When you think of the well-being of a child, you first think of basic needs: food, water, and shelter. Once these needs are met, however, it’s crucial for a child to have emotional and social wellness as well. In this article, we will explore the impact social wellness has on the overall health of a child and great ways for children to garner social support in their lives.

It comes as no surprise that as human beings, we all need connection with others, no matter what stage of life we are in. In fact, having social support is a social determinant of health (SDOH) that significantly impacts the health of an individual. After spending the last few years in and out of isolation due to the Covid-19 outbreak, social support is more important now than ever before. Having social support means having family members and friends you can talk to and seek advice from when life feels challenging and overwhelming. Knowing you’re not alone in your life journey, especially as a child, creates a sense of belonging and empowerment throughout one’s life.

4 Types of Social Support

Emotional Support. This type of support lets you know that people care about you and have empathy for your experiences. Emotional support often looks like people checking in on you to let you know they’re thinking of you, and that they are there if you need anything. As a parent, make sure your child knows you can be a sounding board for them. If you have family members who can also show up for your children in this way, even better!

Practical Help. This type of support is when people give you something tangible or offer a service to help you out. This could be in the form of money, making food when you are sick, or helping to pack when moving. Having family and friends show up in this way shows your child what it looks like to be present for people you love.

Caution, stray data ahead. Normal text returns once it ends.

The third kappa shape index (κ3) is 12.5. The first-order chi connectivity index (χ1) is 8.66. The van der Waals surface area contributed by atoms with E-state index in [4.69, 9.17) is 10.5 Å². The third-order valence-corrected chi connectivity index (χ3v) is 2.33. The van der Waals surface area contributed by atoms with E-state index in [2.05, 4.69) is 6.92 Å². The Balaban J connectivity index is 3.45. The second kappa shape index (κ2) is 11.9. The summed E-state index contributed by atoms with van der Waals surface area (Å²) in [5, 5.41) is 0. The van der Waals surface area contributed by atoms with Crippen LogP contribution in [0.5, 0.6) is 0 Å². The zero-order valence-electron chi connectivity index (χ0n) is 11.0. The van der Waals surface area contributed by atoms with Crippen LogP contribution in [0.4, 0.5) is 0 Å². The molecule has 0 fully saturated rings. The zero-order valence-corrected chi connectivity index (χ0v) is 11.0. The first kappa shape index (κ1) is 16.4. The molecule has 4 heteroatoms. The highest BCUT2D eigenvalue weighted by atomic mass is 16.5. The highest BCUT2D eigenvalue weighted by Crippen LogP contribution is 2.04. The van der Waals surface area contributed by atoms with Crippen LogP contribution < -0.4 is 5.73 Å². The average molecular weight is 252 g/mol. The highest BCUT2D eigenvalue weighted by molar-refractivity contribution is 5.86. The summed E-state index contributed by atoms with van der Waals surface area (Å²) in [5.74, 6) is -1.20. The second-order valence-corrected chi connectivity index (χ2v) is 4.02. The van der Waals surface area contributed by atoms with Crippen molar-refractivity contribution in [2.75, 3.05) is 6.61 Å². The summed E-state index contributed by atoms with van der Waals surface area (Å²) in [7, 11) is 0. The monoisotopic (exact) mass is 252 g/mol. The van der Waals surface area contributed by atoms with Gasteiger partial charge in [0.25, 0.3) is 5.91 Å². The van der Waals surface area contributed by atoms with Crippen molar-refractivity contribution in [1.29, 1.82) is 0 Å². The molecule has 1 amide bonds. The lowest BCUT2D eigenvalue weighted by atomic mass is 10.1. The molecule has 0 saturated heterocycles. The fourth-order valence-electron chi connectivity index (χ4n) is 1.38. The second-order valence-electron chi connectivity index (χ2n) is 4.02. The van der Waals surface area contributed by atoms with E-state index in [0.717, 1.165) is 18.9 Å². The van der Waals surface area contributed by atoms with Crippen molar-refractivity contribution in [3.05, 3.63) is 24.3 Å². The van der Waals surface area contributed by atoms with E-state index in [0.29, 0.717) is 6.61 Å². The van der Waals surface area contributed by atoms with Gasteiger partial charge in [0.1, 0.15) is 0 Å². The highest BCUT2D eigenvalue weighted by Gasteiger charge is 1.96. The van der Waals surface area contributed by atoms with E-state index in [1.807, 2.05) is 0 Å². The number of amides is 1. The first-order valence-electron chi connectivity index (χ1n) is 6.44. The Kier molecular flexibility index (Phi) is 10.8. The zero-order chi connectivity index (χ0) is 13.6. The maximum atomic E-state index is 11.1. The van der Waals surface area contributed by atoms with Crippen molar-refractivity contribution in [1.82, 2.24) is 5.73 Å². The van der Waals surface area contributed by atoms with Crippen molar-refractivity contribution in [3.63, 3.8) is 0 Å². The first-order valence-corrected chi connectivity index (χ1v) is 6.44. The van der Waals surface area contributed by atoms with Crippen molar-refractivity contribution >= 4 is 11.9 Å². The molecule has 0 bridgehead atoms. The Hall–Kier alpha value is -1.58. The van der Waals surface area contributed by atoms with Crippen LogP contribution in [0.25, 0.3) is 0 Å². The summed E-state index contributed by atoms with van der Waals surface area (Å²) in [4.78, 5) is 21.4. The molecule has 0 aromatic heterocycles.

Sharing Points of View. This type of support can often come in the form of affirmations and encouragement. For example, pointing out your child’s strengths to them and reminding them they can do anything they put their mind to. It can also look like sharing another perspective if they are being hard on themselves. For example, if they are angry with themselves after receiving a bad grade on a test, you can help them see it as a learning experience and a way for them to grow.

Sharing Information. This type of support is when someone shares what they’ve learned from their own life experiences. For example, if another parent has a child who struggles with socializing, they can share some tips and tricks they’ve learned to help their child find and create social support.

The Importance of Social Groups and Extended Support

Children who are connected to their family, friends, and people in their community have opportunities to learn how to speak, share, and get along with others. When your child feels connected to people in your neighborhood, it often allows them to feel physically safe which can alleviate stress and worry. Simply riding bikes, going on walks, and saying hello to neighbors with your kids can create this sense of security for them.

In addition to engaging with your neighbors, getting involved in local organizations can also create social support for your child. Signing up for a sports team, musical theater, art class or summer camp are all great ways to help your child meet new friends and learn important social skills that can carry them through their lives.

Tips for Helping Kids Make Community Connections:

Spend time outside in your neighborhood playing on the playground, going to a local farmer’s market, or scheduling a playdate with neighborhood kids.

Show your kids that connection is a two-way street. If your neighbors or friends go out of town, offer to get their mail, or water their plants and take your child with you when you go. This will show your child how you show up for people you care about.

Make sure you make time for socializing with friends as well. Your child looks to you first and foremost for how they should act and live their own life.

Encourage your child to step out of their comfort zone and do something they may be scared to do. As a parent, it’s your job to push them into something social for their own well-being at times.